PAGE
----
National Day for Truth and Reconciliation

The Truth and Reconciliation Commission of Canada’s Calls to Action included a call for the federal government to establish a statutory holiday, a National Day for Truth and Reconciliation, to honour survivors, families, and communities, and ensure that public commemoration of the history and legacy of residential schools remains a vital component of the reconciliation process.

In August 2021, legislation came into force creating the new federal holiday — providing all federal government and federally-regulated private sector employees with a paid holiday on September 30 of each calendar year beginning in 2021.

The Government of the Northwest Territories (GNWT) subsequently amended the Public Service Holiday Order made under the Public Service Act to allow for its employees to observe the holiday on Sept. 30, 2021; however, there wasn’t sufficient time to amend the Employment Standards Act (Act)– and extend the holiday to all NWT employees – prior to the 2021 holiday.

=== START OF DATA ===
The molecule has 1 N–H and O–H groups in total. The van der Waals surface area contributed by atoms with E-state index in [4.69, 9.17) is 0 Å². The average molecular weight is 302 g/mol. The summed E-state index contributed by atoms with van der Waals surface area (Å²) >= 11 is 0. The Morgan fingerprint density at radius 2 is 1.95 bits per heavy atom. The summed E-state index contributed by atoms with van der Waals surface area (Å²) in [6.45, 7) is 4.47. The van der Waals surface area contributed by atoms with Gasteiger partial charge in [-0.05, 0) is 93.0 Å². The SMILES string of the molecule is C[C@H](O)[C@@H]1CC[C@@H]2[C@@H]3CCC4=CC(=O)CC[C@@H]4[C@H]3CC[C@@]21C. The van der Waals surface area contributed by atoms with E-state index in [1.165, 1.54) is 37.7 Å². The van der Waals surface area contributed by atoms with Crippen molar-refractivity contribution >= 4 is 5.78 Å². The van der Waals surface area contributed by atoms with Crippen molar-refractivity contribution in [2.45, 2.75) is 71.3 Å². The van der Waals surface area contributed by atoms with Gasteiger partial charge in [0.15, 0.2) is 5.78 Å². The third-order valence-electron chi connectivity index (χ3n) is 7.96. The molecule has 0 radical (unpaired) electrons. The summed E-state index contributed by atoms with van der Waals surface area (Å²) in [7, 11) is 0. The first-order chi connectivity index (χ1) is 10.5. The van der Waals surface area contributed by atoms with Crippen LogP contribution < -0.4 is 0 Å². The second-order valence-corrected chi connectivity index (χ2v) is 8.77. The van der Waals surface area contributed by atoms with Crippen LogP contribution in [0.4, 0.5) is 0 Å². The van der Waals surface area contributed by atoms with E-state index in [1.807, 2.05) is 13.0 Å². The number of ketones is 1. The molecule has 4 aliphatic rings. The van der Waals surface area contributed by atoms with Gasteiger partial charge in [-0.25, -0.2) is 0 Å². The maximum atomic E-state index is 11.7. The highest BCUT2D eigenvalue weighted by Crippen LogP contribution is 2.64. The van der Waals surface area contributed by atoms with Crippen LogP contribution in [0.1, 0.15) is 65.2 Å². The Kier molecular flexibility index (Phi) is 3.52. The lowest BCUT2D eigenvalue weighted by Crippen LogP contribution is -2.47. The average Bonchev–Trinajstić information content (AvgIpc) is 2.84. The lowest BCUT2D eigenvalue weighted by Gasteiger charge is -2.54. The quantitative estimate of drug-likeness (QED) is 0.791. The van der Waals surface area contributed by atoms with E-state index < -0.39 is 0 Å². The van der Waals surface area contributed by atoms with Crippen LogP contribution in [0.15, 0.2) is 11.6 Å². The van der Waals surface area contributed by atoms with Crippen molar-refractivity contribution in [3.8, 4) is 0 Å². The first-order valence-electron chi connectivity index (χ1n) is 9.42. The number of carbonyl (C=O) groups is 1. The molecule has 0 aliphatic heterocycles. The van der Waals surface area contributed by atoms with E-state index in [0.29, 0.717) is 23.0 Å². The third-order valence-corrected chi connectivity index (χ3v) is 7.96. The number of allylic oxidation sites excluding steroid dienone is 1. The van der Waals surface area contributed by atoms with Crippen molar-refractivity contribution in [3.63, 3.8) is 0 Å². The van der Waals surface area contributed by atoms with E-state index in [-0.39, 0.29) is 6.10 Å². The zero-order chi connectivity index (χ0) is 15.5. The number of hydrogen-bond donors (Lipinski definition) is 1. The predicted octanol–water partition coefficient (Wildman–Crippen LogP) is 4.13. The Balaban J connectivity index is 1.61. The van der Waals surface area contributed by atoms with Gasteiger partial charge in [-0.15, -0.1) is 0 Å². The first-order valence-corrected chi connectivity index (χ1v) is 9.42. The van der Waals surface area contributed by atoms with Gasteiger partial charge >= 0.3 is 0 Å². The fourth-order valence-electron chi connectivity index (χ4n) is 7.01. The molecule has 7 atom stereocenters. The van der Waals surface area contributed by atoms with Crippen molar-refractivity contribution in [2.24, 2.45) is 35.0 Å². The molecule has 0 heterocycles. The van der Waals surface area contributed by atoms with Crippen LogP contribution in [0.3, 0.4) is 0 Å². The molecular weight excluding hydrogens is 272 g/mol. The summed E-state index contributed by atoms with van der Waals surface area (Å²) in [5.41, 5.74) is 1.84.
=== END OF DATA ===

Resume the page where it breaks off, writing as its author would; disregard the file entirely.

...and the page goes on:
Public support for stat holiday

After the 2021 holiday, the GNWT conducted engagement with Indigenous governments and organizations, businesses, industry organizations and labour groups, non-profit organizations, community governments and the public on whether the Act should be amended to establish September 30 as a statutory holiday, and to ensure the holiday would be observed in a way that considers and respects their views.

Overall, public engagement indicated support for amending the Act to establish the National Day for Truth and Reconciliation as a statutory holiday in the NWT.

Bill 47 came into force in June 2022, which adds the National Day for Truth and Reconciliation to the list of statutory holidays in the Act and extends the holiday to all workers in the NWT.

Further engagement taking place

Feedback gathered during engagement indicated that other meaningful action needs to take place alongside this day, such as events, ceremonies, education, information, and supports for NWT residents.

Over the coming months, the GNWT will work with Indigenous governments and organizations, and community governments to explore how the National Day for Truth and Reconciliation could be further supported and acknowledged beyond the establishment of a statutory holiday.